Many parents bring their children to me with anxiety, ADHD, depression or behavior concerns. During the first session we have the parent intake where the parent lets me know what their concerns are for their child and often share their own struggles with their own mental health. Many parents who come in with concerns for their child’s anxiety, struggle with their own anxiety.
The first thing I ask when parents disclose their personal concerns is whether they have a counselor of their own to talk to. If a parent is exhibiting signs of anxiety and their child is working with me on their anxiety, the parents may inadvertently cause more anxiety for their child.
Self-care for parents is high priority. Oftentimes, parents are concerned about their child but forget to take care of them selves in the business of day-to-day life. As a Mom to four teenagers, I truly understand how hard it can be to take time for ones self or even to prioritize ones self.
Unfortunately, when parents struggle, the entire family struggles. Parents are the glue that holds their family together. Anxiety makes it difficult to focus on others needs and to be able to plan, organize and juggle the chaos. Add in the additional stress of a child or children who are struggling with their own mental health wellness and how is a parent supposed to get through the day?
So, all of that being taken in to consideration, what is a stressed-out parent supposed to do for his or her own self-care?
Let’s start with the obvious but one that most grown-ups don’t want to hear: get off the devices at night for some healthier down time, fit in exercise and a reasonable bedtime as well as say no to things that stress you out and are not necessary.
I realize most adults are aware of these ways to reduce stress but so few actually do these things.
But what other things can we do to reduce stress and anxiety in the tiny amount of time we have left for ourselves?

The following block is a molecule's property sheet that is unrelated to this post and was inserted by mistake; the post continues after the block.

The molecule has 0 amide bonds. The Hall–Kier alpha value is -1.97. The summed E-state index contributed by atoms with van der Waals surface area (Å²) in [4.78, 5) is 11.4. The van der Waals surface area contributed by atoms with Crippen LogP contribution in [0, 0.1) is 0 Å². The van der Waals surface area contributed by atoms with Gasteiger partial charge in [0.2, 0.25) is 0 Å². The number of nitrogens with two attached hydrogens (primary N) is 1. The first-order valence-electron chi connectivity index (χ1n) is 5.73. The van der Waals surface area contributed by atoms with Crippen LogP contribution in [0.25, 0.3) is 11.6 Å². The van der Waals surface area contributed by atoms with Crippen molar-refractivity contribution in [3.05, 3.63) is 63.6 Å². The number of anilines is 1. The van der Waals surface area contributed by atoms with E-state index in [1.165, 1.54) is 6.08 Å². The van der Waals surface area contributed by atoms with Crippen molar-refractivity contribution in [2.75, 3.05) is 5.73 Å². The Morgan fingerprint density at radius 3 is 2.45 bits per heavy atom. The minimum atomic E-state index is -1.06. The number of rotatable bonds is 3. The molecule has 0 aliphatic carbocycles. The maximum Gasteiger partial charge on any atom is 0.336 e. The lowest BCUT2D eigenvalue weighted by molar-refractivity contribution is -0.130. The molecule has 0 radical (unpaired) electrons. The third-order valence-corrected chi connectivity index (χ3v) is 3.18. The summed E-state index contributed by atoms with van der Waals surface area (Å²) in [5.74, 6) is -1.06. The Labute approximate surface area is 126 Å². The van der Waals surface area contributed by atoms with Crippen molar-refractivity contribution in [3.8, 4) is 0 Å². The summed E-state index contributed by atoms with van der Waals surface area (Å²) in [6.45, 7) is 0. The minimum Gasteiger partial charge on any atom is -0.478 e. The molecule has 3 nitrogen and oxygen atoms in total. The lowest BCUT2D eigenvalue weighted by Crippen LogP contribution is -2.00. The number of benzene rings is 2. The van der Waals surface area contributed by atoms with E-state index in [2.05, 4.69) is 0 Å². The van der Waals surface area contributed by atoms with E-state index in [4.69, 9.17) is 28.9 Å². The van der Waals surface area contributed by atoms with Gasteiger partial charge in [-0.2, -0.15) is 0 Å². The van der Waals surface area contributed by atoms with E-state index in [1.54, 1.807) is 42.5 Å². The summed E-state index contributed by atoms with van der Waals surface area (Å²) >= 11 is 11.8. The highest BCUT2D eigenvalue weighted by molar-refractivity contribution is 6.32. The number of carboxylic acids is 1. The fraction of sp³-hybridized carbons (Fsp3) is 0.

Here are a few ideas:
1-Sing along to the music in the car on your commute, instead of talking on the phone
2-Exercise by having a 10-minute dance party with the kids while dinner is cooking
3-Have a fun family game night instead of cell phones, tablets and tv’s for quality down time
4-Schedule time for yourself everyday, make it an appointment for self-care
5-Ask your child’s counselor for a referral to a counselor for yourself
6-Send the kids to a sleepover at the home of a trusted family member (who understands your child’s wellness needs) and enjoy a “staycation”.
7-When you get a pedicure, pay a bit extra for the full leg and foot massage or trade off giving massages with your significant other.
8-Sunday night, sit down with the family and go over the weeks meals, activities, school projects, etc. so everyone is on the same page and is responsible for their own concerns. This will take some responsibilities off your shoulders.
9-Carve out time to be in nature. On a bad weather day try enjoying mini gardening with indoor plants, add little table top fountains, or play nature sound videos right off of Youtube. I especially like the live waterfall videos.
10-Declutter your space because a calm, peaceful living space helps us feel calm and peaceful.
It can feel overwhelming to even begin with self-care when your child is struggling and you are struggling as well. The first steps are seeing your own physician to make sure you are not having any health concerns that may be causing your anxiety.
Also, asking your child’s counselor for ways to help yourself and your child to make your home calmer and lower the family’s stress will help with some extra tools and coping skills.